Upper limb amputees were able to reduce phantom limb pain over time by visualizing and mimicking movements of a virtual arm, according to recent study results.
Researchers enrolled unilateral trans-radial and trans-humeral amputees who had experienced phantom limb pain at least three times a week. Using a virtual integration environment (VIE), participants directed their phantom limb to follow a virtual arm’s preprogrammed movements. Researchers analyzed the self-reported intensity of phantom limb pain over time, and the distinction, consistency and accuracy of surface electromyography (sEMG) patterns across single and multiple sessions.
Researchers found that sEMG waveform consistently showed distinct movements of phantom limb among participants and across sessions. According to study results, the Visual Analog Scale showed the intensity of phantom limb pain decreased as the number of VIE sessions increased. Researchers also found that, over time, participants experienced less pain in their phantom limb and that they were easily able to move their phantom limb at will during VIE sessions.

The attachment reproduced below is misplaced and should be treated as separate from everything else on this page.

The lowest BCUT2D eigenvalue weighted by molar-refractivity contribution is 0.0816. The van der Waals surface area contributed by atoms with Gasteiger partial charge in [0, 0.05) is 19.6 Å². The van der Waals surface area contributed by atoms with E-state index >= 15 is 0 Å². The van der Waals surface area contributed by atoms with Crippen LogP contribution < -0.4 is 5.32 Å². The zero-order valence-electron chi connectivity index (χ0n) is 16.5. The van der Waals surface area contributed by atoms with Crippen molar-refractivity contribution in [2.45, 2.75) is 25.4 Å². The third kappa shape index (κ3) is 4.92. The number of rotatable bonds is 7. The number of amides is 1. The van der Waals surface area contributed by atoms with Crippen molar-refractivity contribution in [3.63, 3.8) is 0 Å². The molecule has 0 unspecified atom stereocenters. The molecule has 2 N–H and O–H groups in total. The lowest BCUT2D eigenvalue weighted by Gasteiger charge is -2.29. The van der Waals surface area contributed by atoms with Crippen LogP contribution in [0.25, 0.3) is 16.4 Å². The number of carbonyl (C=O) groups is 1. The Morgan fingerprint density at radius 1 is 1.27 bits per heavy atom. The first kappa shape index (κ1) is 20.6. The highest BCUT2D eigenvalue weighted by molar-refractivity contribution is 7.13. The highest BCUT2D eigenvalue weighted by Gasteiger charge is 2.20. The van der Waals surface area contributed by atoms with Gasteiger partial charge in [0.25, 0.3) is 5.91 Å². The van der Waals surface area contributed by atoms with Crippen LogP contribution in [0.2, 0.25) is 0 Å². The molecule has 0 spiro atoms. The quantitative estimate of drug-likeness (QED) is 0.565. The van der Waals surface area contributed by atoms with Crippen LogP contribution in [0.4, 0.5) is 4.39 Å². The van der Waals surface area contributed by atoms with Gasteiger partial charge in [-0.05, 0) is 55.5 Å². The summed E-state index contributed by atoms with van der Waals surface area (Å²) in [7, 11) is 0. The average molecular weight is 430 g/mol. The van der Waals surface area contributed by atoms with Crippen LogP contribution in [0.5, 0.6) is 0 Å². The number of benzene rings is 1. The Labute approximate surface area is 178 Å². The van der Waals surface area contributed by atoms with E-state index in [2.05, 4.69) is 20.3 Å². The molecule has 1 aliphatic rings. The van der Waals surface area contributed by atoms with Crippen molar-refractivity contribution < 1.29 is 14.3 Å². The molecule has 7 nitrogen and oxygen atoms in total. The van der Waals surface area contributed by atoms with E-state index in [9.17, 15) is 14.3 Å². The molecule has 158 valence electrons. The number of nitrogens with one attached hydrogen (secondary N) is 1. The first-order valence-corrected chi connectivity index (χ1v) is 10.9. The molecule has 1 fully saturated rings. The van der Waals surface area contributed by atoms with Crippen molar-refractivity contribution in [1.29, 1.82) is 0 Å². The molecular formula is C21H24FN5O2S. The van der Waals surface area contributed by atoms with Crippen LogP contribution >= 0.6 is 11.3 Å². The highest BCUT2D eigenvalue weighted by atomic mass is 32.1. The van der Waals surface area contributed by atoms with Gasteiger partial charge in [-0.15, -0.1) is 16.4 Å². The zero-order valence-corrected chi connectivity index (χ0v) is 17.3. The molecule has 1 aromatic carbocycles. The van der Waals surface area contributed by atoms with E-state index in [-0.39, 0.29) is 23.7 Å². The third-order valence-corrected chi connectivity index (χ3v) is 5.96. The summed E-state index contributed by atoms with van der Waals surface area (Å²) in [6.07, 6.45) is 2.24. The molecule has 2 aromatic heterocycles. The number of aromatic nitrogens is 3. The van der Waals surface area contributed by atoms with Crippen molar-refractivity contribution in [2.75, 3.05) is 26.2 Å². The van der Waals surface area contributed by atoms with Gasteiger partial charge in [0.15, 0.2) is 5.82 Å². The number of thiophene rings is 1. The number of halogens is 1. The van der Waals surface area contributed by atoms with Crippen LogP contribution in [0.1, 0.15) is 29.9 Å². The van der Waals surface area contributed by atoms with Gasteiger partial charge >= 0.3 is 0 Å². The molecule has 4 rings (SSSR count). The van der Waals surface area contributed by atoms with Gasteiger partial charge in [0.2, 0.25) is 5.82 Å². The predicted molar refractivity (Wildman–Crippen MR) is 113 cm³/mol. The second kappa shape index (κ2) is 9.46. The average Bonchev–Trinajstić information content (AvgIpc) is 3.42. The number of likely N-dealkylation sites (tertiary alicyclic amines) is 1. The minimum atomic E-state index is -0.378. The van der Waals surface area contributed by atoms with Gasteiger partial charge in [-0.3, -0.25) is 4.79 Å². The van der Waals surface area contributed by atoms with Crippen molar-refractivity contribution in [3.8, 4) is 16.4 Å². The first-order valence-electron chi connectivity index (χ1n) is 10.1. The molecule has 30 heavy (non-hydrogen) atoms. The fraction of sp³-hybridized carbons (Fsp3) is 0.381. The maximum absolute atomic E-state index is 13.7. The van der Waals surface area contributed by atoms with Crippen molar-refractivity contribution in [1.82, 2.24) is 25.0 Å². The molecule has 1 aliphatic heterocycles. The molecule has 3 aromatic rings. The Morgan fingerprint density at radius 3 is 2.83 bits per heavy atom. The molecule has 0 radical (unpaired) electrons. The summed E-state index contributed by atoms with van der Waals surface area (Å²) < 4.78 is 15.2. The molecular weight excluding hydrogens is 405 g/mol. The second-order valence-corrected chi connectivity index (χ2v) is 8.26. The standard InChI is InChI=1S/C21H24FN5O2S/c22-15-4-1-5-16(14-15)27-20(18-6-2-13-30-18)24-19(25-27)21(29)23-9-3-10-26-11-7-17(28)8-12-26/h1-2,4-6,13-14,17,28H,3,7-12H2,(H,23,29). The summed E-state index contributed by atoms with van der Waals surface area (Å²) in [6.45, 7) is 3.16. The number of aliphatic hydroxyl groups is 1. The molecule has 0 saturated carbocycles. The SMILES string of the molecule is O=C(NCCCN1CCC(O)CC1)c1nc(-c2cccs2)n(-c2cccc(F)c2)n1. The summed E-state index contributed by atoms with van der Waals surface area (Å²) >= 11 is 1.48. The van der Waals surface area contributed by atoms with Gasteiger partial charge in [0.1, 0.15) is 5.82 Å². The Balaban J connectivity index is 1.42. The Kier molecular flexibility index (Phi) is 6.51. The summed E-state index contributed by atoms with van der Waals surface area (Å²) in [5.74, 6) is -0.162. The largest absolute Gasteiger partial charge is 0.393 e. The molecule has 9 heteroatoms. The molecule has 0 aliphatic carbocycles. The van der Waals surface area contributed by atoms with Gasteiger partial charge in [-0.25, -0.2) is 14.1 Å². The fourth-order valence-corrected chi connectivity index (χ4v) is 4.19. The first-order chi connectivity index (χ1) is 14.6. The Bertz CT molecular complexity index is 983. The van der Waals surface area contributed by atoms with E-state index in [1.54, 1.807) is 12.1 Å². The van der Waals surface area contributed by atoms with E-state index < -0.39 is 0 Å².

“The VIE enables investigators to test the acquired sEMG signal quality using the virtual arm before development of the actual mechanical arm systems for advanced function,” the researchers concluded. “The initial results have proved promising and may offer a new treatment approach for rehabilitation with an advanced prosthesis and also management of [phantom limb pain] in patients.”
For more information:
Alphonso AL. Annual Review of Cybertherapy and Telemedicine 2012.2012;181:305-309.